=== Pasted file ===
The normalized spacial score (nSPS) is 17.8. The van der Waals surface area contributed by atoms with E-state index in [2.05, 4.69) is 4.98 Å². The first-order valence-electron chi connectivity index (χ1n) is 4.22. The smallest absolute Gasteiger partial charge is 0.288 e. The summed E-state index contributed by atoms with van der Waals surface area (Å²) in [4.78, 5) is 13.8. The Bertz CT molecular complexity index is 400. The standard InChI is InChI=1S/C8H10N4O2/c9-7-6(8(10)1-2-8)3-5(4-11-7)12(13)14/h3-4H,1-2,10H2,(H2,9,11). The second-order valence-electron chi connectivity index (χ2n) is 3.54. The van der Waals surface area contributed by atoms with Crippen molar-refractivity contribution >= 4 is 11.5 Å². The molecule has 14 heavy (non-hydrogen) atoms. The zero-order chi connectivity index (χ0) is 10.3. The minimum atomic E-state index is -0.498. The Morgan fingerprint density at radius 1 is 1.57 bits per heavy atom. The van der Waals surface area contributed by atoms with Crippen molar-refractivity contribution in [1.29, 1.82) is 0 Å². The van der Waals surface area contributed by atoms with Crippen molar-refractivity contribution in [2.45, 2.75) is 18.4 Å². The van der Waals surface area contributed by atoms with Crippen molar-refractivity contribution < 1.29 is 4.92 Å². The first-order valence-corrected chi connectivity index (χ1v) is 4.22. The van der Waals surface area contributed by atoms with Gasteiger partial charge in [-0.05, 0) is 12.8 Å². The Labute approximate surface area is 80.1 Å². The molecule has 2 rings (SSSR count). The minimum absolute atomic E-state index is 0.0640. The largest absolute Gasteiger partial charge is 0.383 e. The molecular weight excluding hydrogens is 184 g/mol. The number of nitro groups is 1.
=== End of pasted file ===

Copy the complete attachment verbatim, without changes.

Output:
The normalized spacial score (nSPS) is 17.8. The van der Waals surface area contributed by atoms with E-state index in [2.05, 4.69) is 4.98 Å². The first-order valence-electron chi connectivity index (χ1n) is 4.22. The smallest absolute Gasteiger partial charge is 0.288 e. The summed E-state index contributed by atoms with van der Waals surface area (Å²) in [4.78, 5) is 13.8. The Bertz CT molecular complexity index is 400. The standard InChI is InChI=1S/C8H10N4O2/c9-7-6(8(10)1-2-8)3-5(4-11-7)12(13)14/h3-4H,1-2,10H2,(H2,9,11). The second-order valence-electron chi connectivity index (χ2n) is 3.54. The van der Waals surface area contributed by atoms with Crippen molar-refractivity contribution >= 4 is 11.5 Å². The molecule has 14 heavy (non-hydrogen) atoms. The zero-order chi connectivity index (χ0) is 10.3. The minimum atomic E-state index is -0.498. The Morgan fingerprint density at radius 1 is 1.57 bits per heavy atom. The van der Waals surface area contributed by atoms with Crippen molar-refractivity contribution in [1.29, 1.82) is 0 Å². The van der Waals surface area contributed by atoms with Crippen molar-refractivity contribution in [2.45, 2.75) is 18.4 Å². The van der Waals surface area contributed by atoms with Crippen molar-refractivity contribution < 1.29 is 4.92 Å². The first-order valence-corrected chi connectivity index (χ1v) is 4.22. The van der Waals surface area contributed by atoms with Gasteiger partial charge in [-0.05, 0) is 12.8 Å². The Labute approximate surface area is 80.1 Å². The molecule has 2 rings (SSSR count). The minimum absolute atomic E-state index is 0.0640. The largest absolute Gasteiger partial charge is 0.383 e. The molecular weight excluding hydrogens is 184 g/mol. The number of nitro groups is 1.